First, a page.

It was recently brought to my attention that I view dieting in a completely different way to just about anyone else in my life; I’d always been told that diet is a bad word and a bad practice. Of course around this time of year, you tend to see more people signing up for gym memberships and discussing their weight- and like just about everyone else, I’d decided to go back to the diet I was on during the summer… an idea that the people around me completely misunderstood.
I was about to jump to my own defence, but I found myself saying ‘Hey Siri, define diet‘ before anything else- and to my surprise, the definition of diet is to ‘restrict oneself to small amounts or special kinds of food in order to lose weight‘. This definitely wasn’t the definition that I had been living by, and I finally understood why people would look me up and down when I said I was dieting, making passing comments such as ‘but you look fine‘ or ‘why can’t you just like yourself the way you are‘ or even ‘don’t do that to yourself, don’t get involved with that stuff’
Don’t get me wrong, I’m obviously aware of the negative connotations surrounding dieting and how the practice can often become damaging and harmful, rather than a tool for self control. However, I believe dieting has evolved far from the original definition, and can actually be a positive thing if it’s something you’re considering implementing into your life. But much like anything in life, if you of about things in the wrong way, it can get pretty ugly.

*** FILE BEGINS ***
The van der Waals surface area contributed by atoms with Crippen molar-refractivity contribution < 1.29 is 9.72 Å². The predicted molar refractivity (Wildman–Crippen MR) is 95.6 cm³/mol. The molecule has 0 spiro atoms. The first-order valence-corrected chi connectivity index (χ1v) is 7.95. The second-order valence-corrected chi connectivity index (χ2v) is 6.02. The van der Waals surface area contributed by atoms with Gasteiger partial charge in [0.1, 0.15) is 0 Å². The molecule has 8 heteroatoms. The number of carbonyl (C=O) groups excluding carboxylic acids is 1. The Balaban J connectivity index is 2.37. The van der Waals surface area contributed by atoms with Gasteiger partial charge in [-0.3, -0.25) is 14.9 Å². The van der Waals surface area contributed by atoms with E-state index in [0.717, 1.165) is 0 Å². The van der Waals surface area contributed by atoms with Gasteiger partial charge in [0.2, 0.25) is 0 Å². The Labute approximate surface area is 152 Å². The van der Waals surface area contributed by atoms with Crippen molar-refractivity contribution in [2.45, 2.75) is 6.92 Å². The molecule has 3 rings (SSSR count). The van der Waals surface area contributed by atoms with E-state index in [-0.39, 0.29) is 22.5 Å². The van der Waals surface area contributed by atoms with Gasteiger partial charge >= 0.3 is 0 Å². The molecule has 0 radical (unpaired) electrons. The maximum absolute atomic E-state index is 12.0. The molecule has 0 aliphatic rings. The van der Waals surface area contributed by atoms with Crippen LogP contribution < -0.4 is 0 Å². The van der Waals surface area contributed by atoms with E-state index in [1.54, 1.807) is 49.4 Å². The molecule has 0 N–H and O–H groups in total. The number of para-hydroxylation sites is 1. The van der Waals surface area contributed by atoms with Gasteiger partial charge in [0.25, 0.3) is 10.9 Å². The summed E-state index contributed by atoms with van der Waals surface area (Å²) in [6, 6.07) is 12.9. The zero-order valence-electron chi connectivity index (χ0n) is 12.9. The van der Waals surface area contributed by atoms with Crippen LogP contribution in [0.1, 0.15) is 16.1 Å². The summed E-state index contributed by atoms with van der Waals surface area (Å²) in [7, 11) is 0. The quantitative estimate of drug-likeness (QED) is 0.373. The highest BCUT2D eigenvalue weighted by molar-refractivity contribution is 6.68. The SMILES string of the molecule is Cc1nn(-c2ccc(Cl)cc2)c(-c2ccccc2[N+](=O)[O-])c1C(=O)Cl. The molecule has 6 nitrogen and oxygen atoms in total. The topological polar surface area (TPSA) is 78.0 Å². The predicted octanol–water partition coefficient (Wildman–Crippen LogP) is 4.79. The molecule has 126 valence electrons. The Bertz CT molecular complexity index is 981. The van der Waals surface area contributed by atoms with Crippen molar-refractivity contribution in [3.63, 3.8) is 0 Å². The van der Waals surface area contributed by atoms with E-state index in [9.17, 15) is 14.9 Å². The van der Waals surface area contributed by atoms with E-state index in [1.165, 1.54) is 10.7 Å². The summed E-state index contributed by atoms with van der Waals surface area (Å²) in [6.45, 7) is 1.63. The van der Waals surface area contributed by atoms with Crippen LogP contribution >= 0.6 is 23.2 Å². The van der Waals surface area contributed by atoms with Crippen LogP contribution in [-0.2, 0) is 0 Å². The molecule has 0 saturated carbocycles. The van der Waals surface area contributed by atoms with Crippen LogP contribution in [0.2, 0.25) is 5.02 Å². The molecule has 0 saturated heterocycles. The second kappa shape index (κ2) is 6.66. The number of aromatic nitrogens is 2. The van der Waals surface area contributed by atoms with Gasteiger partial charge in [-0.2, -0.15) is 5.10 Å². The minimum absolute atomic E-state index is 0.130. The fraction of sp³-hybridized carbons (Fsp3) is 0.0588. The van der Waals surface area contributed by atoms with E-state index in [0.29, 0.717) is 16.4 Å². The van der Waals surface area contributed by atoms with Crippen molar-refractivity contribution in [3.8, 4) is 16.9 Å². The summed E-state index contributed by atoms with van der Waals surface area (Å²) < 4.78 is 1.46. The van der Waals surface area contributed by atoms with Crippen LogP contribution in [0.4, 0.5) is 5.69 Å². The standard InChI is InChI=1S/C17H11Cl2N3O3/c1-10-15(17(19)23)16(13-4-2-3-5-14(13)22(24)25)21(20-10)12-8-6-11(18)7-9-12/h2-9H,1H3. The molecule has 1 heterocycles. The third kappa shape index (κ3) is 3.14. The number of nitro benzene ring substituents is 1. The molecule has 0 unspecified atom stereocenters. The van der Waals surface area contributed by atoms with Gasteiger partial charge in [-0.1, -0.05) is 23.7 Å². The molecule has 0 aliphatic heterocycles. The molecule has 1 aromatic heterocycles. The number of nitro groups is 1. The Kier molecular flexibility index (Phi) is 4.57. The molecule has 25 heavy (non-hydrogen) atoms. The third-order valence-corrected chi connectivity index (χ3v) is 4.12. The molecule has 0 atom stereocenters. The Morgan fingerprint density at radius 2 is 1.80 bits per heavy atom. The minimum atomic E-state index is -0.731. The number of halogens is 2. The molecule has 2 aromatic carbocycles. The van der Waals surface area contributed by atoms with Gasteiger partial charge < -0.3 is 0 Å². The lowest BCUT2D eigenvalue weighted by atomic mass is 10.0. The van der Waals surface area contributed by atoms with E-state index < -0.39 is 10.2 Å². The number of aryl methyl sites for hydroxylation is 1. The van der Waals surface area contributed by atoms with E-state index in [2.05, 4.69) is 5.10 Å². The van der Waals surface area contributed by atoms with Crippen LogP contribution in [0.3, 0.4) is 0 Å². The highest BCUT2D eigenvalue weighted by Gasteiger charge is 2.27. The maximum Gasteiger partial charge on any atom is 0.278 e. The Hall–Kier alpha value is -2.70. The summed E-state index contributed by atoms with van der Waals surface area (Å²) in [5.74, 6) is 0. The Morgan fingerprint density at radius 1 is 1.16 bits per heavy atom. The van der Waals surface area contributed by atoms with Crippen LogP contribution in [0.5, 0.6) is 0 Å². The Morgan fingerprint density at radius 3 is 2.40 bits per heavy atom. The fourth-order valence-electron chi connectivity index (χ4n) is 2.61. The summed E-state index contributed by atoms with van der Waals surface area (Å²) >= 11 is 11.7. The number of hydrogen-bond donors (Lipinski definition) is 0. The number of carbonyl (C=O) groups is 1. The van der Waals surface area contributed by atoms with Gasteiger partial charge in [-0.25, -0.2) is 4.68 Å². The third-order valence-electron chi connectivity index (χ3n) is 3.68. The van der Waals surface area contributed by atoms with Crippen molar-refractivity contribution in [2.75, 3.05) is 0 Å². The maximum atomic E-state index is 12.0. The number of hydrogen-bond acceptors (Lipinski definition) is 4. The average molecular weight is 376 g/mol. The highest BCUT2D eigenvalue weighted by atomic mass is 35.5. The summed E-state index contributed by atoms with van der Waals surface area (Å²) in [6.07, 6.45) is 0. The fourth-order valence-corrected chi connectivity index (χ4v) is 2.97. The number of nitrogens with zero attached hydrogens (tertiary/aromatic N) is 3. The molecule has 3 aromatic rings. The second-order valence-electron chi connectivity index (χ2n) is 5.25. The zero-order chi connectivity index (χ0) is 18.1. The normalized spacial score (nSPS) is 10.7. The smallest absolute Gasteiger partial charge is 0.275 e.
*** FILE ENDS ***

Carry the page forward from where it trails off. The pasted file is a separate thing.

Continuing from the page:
A diet should never be punishment or deprivation of the things you like, it should act as a way to regulate and control your eating habits
The definition of dieting that I’d been living by, is that a diet is simply transforming and regulating your eating habits and portion sizes. Unlike the textbook definition, this one is much less specific. Rather than it just being about losing weight, I believe people can use dieting to change or maintain weight, as well as making more health beneficial choices. A diet should never be a punishment, or a way of depriving yourself of the things you like and enjoy; it should act as a way to take control of your eating/drinking habits. I tend to crave unhealthy snacks late at night more than anything else, and rather than eating huge amounts whenever I please (which wouldn’t be beneficial to my long term health), I use dieting to manage how much I snack per day and how I can substitute my cravings for similar, healthier alternatives. This way, I can be healthy and eat all the things I like.
Dieting is extremely personal to the individual, and isn’t something that you should copy off of someone else. Creating a diet that works for you and makes you feel comfortable is essential, and having the right mindset and intentions will ensure that you aren’t inadvertently participating in dangerous practices. E.g. there’s a difference between cutting out the extra things you don’t really need, vs. cutting out the nutrients that are essential for your health. Counting calories, and punishing yourself and your body with less food and too much exercise when you haven’t met a goal, is often a sign of dieting gone wrong.
Much like anything else in life do your research, and instead of applying everything you read directly to yourself, adapt it in a way that suits your health needs and your lifestyle; there’s no guarantee that what works for others will benefit you in the same way. Dieting doesn’t have to be about no sugar, no dairy, no carbs- I’ve certainly never cut any of these things out of my diet, and still manage to live healthy. It’s all about balance, being in control and setting healthy and realistic goals and intentions.
If you plan on dieting this year, make sure you do so responsibly, healthily and happily.
What are your thoughts on dieting?